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Researchers at Rice University and the University of Texas MD Anderson Cancer Center have refined and, for the first time, run in vivo tests of a method that may allow nanotube-based probes to locate specific tumors in the body. Their ability to pinpoint tumors with submillimeter accuracy could eventually improve early detection and treatment of ovarian cancer.

The noninvasive technique relies on single-walled carbon nanotubes that can be optically triggered to emit shortwave infrared light. The Rice lab of chemist Bruce Weisman, a pioneer in the discovery and interpretation of the phenomenon, reported the new results in the American Chemical Society journal ACS Applied Materials and Interfaces.

For this study, the researchers used the technique to pinpoint small concentrations of nanotubes inside rodents. The lab of co-author Dr. Robert Bast Jr., an expert in ovarian cancer and vice president for translational research at MD Anderson, inserted gel-bound carbon nanotubes into the ovaries of rodents to mimic the accumulations that are expected for nanotubes linked to special antibodies that recognize tumor cells. The rodents were then scanned with the Rice lab’s custom-built optical device to detect the faint emission signatures of as little as 100 picograms of nanotubes.

The device irradiated the rodents with intense red light from an array of light-emitting diodes and read fluorescent signals with a specialized sensitive detector. Because different types of tissue absorb emissions from the nanotubes differently, the scanner took readings from many locations to triangulate the tumor’s exact location, as confirmed by later MRI scans.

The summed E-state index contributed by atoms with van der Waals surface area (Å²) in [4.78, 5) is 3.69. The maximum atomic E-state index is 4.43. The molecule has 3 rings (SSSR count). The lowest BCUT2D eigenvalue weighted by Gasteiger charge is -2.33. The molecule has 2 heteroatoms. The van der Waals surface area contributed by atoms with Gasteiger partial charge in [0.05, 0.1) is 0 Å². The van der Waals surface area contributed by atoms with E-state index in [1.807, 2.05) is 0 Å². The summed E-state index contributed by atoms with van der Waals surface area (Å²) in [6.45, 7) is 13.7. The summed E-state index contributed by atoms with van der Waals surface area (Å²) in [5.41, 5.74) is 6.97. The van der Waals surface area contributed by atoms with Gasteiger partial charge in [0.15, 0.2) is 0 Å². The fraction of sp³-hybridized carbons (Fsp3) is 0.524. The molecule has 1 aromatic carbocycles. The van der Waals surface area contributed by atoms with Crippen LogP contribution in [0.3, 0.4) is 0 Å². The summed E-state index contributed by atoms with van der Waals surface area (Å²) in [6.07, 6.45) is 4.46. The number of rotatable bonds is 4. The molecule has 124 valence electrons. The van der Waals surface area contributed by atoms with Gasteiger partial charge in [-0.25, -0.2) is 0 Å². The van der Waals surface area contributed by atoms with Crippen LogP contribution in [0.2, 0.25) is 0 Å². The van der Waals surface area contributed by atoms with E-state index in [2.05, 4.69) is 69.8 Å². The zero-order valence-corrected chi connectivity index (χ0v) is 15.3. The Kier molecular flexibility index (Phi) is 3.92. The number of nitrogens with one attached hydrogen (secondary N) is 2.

Rice University and MD Anderson researchers have developed a technique that uses fluorescent nanotube-based probes to locate specific tumors in the body. Illustration courtesy of the Weisman Lab/Rice University

Weisman said it should be possible to noninvasively find small ovarian tumors within rodents used for medical research by linking nanotubes to antibody biomarkers and administering the biomarkers intravenously. The biomarkers would accumulate at the tumor site. He said more refined versions of the optical scanner may then be able to locate a tumor within seconds, and further advances may extend the method’s application to human cancer detection. The new results suggested that antibody-nanotube probes could potentially detect tumors with as few as 100 ovarian cancer cells, which could make it a valuable tool for early detection.

Rice graduate student Ching-Wei Lin is lead author of the paper. Co-authors from the Bast group at MD Anderson are researcher Dr. Hailing Yang and senior research assistants Weiqun Mao and Lan Pang. Rice co-authors are chemistry graduate student Stephen Sanchez and Kathleen Beckingham, a professor of biosciences.

The research was supported by the National Science Foundation, the Welch Foundation, the National Institutes of Health, the John S. Dunn Foundation Collaborative Research Award Program, the National Cancer Institute, the Cancer Prevention and Research Institute of Texas, the National Foundation for Cancer Research, the Mossy Foundation, Golfers Against Cancer, the Roberson Endowment, and Stuart and Gaye Lynn Zarrow.

Source: Rice University

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